Each week, students will read a section from a textbook as well as a collection of primary source documents (ie: voices from the period of history we are studying). We will spend time discussing how one should read and analyze primary sources. Voices from the past sometimes lie to us, after all, or try to mislead us, or record the wrong event, or make the author look like a hero, or diminish the voices of women or minority groups, or remain silent on a major event that the author didn’t like… or, is it just our own contemporary goggles making these historical documents look that way to us? In short, we will learn to take a critical eye to these sources and in doing so, learn much about their authors and the societies those authors lived in – and about ourselves and our biases as historians. These documents are also a great deal of fun to read and analyze, as we try to piece together “what happened” (and “why does it matter?”) from these historical fragments.
In the Winter semester, we will also spend time with two specific kinds of historical sources: a graphic novel (Art Spiegelman’s Maus, below) by the American-born son of Holocaust survivors detailing his parents’ experiences in art form, and a memoir by a woman who was 13 when the Berlin Wall came down (Hensel’s After the Wall, below). We will discuss these unique voices in history, the benefits and pitfalls of relying on sources like this, and the ways in which history can be interpreted, understood, and told in a variety of mediums and to diverse audiences.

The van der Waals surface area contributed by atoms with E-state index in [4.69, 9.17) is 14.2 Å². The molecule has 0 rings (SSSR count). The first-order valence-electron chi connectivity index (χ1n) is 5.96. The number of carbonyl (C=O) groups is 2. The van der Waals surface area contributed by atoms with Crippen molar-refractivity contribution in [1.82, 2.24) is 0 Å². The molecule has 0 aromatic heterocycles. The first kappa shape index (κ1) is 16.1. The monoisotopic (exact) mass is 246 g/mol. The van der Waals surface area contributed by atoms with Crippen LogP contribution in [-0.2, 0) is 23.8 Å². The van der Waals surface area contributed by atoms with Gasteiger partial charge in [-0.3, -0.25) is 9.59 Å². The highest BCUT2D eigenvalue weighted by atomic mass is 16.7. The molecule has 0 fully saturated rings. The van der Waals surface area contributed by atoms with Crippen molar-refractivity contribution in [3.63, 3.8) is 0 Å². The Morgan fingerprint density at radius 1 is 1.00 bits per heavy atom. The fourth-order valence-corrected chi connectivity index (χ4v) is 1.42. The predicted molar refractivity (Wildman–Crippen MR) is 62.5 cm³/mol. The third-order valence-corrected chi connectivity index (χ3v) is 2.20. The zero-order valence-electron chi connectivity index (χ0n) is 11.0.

Paxton, Robert O. & Julie Hessler, Europe in the Twentieth Century, 5th edition. Nelson/Cengage, 2012 (ISBN: 978-0495913191)
Spiegelman, Art. Maus I: A Survivor’s Tale: My Father Bleeds History. Pantheon, 1986 (ISBN: 978-0394747231)
Hensel, Jana. After the Wall: Confessions from an East German Childhood and the Life that Came Next. Public Affairs/Perseus Books, 2008 (ISBN: 978-1586485597)
The exact grading criteria will be available on the course outline at the beginning of the semester. Assignments will consist of essays based on close readings of the primary sources we read in class, two short-answer exams each semester, and reading reflections that you will post to the Discussion Board on cuLearn. Attendance in all classes is required, especially the discussion sections with T.A.s, and student participation in discussions will also form part of your grade.
Questions about this class? Feel free to email me at firstname.lastname@example.org